‘RED ROVER’ Built 1853. Wood ship of 1020 Tons. Length; app 210 ft. Breadth; app 37 ft. Depth; app 21 ft. Built by Donald Mackay for the Black Ball line. She was renamed ‘Young Australia’ and was placed in the Ausralian trade. [Passenger Liner]
‘JAMES BAINES’ Built 1854.
‘LIGHTNING’ Built 1854.
DONALD McKAY’ Built 1855. Wood ship of 2598 Tons. Length: 257.9 ft Breadth: 46.3 ft. Depth: 29.5 ft. Built by Donald McKay in America and sold to the Blackball Line. Master; Captain Warner then Captain Ryan then Captain Wallace in 1881. She was old to Carl Bruer of Bremerhaven and was made a coal hulk at Madiera. She was then taken to Bremerhaven and hulked there in 1886. [Passenger Liner]
SOVEREIGN OF THE SEAS IV’ Built 1868. Wood ship of 1458 Tons. Length; 199.5 ft. Breadth; 41 ft. Depth; 23.9 ft. Built by Donald Mackay at Boston, USA. Registered; New York. She ended her days as a schooner barge owned by L Luckenbach. Master; Captain Anderson. [Passenger Liner]
‘GLORY OF THE SEAS’ Built 1869. Wood clipper of 2103 Tons. Length; 240.2 ft. Breadth; 44.1 ft. Depth; 28.3 ft. Built by Donald McKay for J Henry and Sears. Master; Captain Gist then Captain Chatfield followed by Captain Josiah N Knowles then Captain McLaughlin and finally Captain Joshua S Freeman. She was sold to the Alaska Packers Association and became a cannery ship in her later years. She was again sold in 1913 and the Glacier Fish Company became her new owners at Tacoma USA. She was turned into a freezer barge at that time. After a few halfhearted attempts to make her a museum ship, her owners burned her on a beach near Seattle, in 1922. [Passenger Liner and Cannery Ship]
William Dawson Lawrence
William Dawson Lawrence(16 July 1817 – 8 December 1886) was a successful shipbuilder, businessman and politician. He built the William D Lawrence, which is reported to be the largest wooden ship ever built in Canada. Lawrence was born in Lawrencetown, County Down NI. In 1874, W.D. Lawrence's great ship was reputed to have been the largest wooden sailing ship in the world and the largest wooden ship ever built in Canada. The William D. Lawrence represents the pinnacle of W.D.’s career as a Marine Architect, businessman, and politician. He built the ship in Maitland. The vessel was 263 feet long.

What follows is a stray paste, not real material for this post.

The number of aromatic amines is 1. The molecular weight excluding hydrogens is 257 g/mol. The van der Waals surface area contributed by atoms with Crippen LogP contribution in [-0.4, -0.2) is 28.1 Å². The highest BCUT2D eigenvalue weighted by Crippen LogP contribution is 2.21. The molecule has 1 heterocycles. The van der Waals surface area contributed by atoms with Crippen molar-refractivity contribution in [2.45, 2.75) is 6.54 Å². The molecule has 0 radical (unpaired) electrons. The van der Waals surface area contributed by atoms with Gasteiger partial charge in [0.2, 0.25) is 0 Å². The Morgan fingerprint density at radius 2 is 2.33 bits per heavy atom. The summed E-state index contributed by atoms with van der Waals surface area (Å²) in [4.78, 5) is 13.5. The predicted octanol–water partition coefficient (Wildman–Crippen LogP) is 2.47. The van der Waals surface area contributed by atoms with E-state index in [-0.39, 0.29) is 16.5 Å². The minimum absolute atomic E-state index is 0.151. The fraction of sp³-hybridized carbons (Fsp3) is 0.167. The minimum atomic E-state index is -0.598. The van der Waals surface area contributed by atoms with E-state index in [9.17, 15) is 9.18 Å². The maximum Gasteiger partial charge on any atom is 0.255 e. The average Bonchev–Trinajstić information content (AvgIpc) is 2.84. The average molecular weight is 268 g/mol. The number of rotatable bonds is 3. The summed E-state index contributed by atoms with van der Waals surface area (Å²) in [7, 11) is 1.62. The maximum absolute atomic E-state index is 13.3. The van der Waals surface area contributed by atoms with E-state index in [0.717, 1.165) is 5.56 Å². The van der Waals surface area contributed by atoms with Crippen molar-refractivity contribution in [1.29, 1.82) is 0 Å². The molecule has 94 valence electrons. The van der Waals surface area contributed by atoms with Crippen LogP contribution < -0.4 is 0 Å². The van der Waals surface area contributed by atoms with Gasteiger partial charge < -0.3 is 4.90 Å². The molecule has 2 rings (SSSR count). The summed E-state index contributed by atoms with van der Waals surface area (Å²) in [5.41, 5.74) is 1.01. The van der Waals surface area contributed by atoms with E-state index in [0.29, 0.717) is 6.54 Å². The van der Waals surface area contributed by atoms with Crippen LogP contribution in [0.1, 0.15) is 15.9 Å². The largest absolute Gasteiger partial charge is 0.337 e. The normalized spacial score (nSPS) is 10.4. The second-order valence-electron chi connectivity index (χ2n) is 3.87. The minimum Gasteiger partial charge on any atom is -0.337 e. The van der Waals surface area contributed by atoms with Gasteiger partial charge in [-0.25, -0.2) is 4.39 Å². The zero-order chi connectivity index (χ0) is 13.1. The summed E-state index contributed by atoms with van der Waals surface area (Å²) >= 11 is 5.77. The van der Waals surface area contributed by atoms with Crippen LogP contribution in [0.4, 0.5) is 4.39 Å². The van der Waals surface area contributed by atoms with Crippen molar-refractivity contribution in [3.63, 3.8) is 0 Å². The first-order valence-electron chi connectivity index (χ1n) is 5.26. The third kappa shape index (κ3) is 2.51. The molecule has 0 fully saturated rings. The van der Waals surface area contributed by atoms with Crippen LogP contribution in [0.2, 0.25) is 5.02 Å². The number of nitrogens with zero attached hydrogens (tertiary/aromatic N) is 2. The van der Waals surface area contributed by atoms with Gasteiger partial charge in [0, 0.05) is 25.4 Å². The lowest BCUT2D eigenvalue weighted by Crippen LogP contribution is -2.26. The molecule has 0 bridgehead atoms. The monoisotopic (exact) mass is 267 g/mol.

William Dawson Lawrence began his ship building career at the John Chappell shipyard in Dartmouth, Nova Scotia, where he designed his 1st ship (1849). He also worked at the Alexander Lyle shipyard in Dartmouth. Lawrence also had the opportunity to study in Boston under the great Nova Scotian ship builder Donald McKay. He returned to Nova Scotia and built 2 vessels close to his childhood home in Maple Grove, Nova Scotia. . Then Lawrence built 6 more vessels opposite his home in Maitland, Hants County, Nova Scotia, Lawrence was very successful in business. The 3-year maiden voyage of the William D. Lawrence involved Lawrence being towed from Maitland to Saint John, New Brunswick. Upon the ship being fitted, Lawrence then travelled to Liverpool, Aden, British India (present day Yemen); Callao, Peru, Le Havre, St Johns, Newfoundland, and then returned home. While in France, Lawrence successfully sued in French Supreme Court those who owed him money from an unexpected delay in Peru. During his voyage he recorded the life of sailors at sea and in port. While at sea, Lawrence records events such as catching a shark. In terms of a sailor’s life in port, he recorded a significant amount of their lives being intimately linked with sex trade workers. Lawrence makes significant observations about the plight of women around the world. Lawrence built 8 vessels which were very profitable for him. The 2 last vessels he built, the Pegusus (1867) and the William D. Lawrence (1874) were the most profitable. From the 1st 4 years at sea, W.D. earned from the Pegasus a profit of $1.4 million. From the 1st 3 years at sea, W.D. earned from the William D. Lawrence a profit of $1 million. After profiting from the vessel for 5 more years, W.D. sold the William D. Lawrence for $2.4 million.